CO2 guns can be a lot of fun, as long as you always remember that despite the fact that they don't fire bullets, they are not toys. The compressed air used to power a CO2 gun gives it a greater muzzle velocity than a typical BB gun.
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CO2 guns are air guns. They are in the same class as a BB gun or a paintball gun. The key difference is that most CO2 guns get their air from a powerlet, which is a small, disposable cylinder filled with 12 grams of liquid carbon dioxide (CO2). Once the cylinder is punctured, the liquid becomes a pressurised gas that fills the chamber of the CO2 gun. Each shot will deplete some of the air pressure until the powerlet needs to be replaced.
CO2 guns generally fire BBs or pellets, which are small flathead projectiles not much bigger than a BB. The pellet is made from lead and is hollow. The firepower behind a CO2 gun is around 805 to 1000 psi. The velocity behind such power is about 480 feet per second. BBs are small globes of steel coated in zinc or copper.
Besides following standard safety precations that are used with regular firearms, CO2 guns and powerlets should not be stored near heat sources or in direct sunlight. If the temperatures in the powerlet reach 48.9 degrees C, the pressure begins to increase, which can cause a failure of the powerlet. Failure means the seal on the powerlet will rupture, releasing the case.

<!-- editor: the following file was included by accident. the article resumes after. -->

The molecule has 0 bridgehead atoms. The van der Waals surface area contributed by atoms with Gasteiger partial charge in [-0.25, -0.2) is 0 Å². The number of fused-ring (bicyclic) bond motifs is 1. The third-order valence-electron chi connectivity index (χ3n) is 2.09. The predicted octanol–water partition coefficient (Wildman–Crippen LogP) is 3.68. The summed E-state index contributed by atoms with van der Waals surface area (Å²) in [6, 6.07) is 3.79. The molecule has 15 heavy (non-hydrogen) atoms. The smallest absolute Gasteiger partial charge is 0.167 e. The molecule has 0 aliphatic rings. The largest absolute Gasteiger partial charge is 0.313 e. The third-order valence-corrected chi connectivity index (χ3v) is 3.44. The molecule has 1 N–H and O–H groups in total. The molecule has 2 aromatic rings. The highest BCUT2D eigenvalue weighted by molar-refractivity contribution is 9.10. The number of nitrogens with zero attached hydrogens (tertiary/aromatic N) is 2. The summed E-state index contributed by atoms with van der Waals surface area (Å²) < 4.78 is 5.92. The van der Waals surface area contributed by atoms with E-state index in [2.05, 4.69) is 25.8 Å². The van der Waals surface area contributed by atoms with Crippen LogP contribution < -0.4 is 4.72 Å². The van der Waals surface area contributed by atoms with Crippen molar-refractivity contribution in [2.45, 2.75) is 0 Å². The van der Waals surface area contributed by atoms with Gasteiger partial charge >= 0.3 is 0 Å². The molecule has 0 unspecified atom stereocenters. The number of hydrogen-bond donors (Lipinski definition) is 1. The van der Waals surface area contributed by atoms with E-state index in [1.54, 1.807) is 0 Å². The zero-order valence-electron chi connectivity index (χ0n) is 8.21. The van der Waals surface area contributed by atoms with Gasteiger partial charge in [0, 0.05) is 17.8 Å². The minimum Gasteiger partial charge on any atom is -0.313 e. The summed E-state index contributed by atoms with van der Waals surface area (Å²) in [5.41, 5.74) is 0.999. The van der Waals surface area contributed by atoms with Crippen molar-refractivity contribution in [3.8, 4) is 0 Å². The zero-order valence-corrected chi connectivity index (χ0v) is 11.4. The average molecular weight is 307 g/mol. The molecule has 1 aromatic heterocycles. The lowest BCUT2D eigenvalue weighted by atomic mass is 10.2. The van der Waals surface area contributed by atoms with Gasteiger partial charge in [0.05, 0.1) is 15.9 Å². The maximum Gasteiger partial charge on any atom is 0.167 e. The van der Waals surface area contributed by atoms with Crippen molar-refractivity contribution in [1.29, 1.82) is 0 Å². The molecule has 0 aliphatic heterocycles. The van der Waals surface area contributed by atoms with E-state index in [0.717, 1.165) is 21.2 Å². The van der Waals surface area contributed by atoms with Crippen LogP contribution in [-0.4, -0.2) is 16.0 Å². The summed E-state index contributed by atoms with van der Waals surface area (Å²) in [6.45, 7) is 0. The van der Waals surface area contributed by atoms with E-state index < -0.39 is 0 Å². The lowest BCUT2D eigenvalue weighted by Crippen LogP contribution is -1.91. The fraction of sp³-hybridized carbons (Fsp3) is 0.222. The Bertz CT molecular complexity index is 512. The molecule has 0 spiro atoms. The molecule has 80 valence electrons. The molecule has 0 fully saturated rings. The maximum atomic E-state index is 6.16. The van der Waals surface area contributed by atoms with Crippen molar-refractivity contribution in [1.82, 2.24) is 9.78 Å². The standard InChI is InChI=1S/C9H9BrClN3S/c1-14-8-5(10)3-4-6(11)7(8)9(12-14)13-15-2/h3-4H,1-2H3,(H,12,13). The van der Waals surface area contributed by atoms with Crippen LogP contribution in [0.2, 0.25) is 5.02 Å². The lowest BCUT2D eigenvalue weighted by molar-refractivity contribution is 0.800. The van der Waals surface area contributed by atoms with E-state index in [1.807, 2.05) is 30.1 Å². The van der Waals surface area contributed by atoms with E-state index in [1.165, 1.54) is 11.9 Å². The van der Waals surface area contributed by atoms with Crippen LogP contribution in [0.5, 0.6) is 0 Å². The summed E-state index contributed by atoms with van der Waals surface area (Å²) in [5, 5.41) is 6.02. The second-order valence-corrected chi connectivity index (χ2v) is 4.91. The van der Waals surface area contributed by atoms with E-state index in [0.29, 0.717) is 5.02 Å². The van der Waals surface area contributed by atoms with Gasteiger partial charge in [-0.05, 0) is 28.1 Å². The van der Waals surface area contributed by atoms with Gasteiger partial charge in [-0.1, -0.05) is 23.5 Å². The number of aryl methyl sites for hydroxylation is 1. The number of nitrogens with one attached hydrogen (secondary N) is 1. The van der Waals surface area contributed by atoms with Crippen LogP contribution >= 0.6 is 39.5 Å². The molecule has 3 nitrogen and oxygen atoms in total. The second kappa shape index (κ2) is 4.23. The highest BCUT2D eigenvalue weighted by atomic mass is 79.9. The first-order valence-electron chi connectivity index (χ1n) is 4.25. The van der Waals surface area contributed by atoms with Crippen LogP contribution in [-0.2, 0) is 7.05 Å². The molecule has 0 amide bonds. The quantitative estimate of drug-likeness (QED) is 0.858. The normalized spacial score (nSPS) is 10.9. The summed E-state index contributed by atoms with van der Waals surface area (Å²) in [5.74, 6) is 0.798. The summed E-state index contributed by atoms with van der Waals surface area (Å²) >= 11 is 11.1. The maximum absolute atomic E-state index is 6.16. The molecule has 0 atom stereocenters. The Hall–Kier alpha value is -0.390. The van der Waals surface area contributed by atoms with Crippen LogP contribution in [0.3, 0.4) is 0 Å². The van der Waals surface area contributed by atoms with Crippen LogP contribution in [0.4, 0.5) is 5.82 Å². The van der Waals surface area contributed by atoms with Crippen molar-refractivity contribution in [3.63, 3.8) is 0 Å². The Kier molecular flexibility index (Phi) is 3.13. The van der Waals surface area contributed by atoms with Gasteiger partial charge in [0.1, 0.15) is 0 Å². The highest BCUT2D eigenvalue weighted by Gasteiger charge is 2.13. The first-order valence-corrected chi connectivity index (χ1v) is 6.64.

This basic concept makes the design of an CO2 gun simpler than many other types of air guns. The use of powerlets allows power to be stored for repeated shots, so a CO2 gun can be designed as a revolver or a semi-automatic pistol. However, the guns themselves are relatively inexpensive. Even where firearm possession is tightly controlled, it is still possible to own a CO2 gun.
Air guns that are powered by hand pumping air into the gun are inexpensive to operate. The more you use a CO2 gun, the more you need to have powerlets around and those costs can add up. Another disadvantage is that CO2 guns have about one-third of the power of the pre-charged pneumatic air guns which use an air reservoir charged with compressed air.
Experimental CO2 Guns
Police have experimented with CO2 guns as a non-lethal way to stop someone. Of course, the muzzle velocity has been increased and instead of pellets, these guns launch bean bags. Don't expect to find these types of CO2 guns in your local sporting goods store any time soon.
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